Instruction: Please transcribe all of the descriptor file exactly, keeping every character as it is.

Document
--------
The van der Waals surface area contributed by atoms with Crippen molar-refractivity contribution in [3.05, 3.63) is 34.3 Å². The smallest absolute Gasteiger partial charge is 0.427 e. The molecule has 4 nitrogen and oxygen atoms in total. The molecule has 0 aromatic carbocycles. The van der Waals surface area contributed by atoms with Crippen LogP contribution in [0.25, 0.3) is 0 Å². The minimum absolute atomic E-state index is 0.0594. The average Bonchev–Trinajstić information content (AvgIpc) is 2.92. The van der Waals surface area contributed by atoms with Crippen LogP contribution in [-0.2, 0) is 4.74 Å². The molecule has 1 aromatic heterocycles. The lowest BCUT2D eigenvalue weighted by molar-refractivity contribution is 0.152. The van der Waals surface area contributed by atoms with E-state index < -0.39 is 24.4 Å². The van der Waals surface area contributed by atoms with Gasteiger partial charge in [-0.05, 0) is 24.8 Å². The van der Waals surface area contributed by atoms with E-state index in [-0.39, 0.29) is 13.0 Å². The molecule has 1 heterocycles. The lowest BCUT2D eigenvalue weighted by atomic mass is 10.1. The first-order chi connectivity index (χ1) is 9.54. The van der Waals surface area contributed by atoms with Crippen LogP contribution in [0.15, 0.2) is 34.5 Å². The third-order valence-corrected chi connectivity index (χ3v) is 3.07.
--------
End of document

The van der Waals surface area contributed by atoms with Crippen molar-refractivity contribution in [3.05, 3.63) is 34.3 Å². The smallest absolute Gasteiger partial charge is 0.427 e. The molecule has 4 nitrogen and oxygen atoms in total. The molecule has 0 aromatic carbocycles. The van der Waals surface area contributed by atoms with Crippen LogP contribution in [0.25, 0.3) is 0 Å². The minimum absolute atomic E-state index is 0.0594. The average Bonchev–Trinajstić information content (AvgIpc) is 2.92. The van der Waals surface area contributed by atoms with Crippen LogP contribution in [-0.2, 0) is 4.74 Å². The molecule has 1 aromatic heterocycles. The lowest BCUT2D eigenvalue weighted by molar-refractivity contribution is 0.152. The van der Waals surface area contributed by atoms with E-state index < -0.39 is 24.4 Å². The van der Waals surface area contributed by atoms with Gasteiger partial charge in [-0.05, 0) is 24.8 Å². The van der Waals surface area contributed by atoms with E-state index in [-0.39, 0.29) is 13.0 Å². The molecule has 1 heterocycles. The lowest BCUT2D eigenvalue weighted by atomic mass is 10.1. The first-order chi connectivity index (χ1) is 9.54. The van der Waals surface area contributed by atoms with Crippen LogP contribution in [0.15, 0.2) is 34.5 Å². The third-order valence-corrected chi connectivity index (χ3v) is 3.07.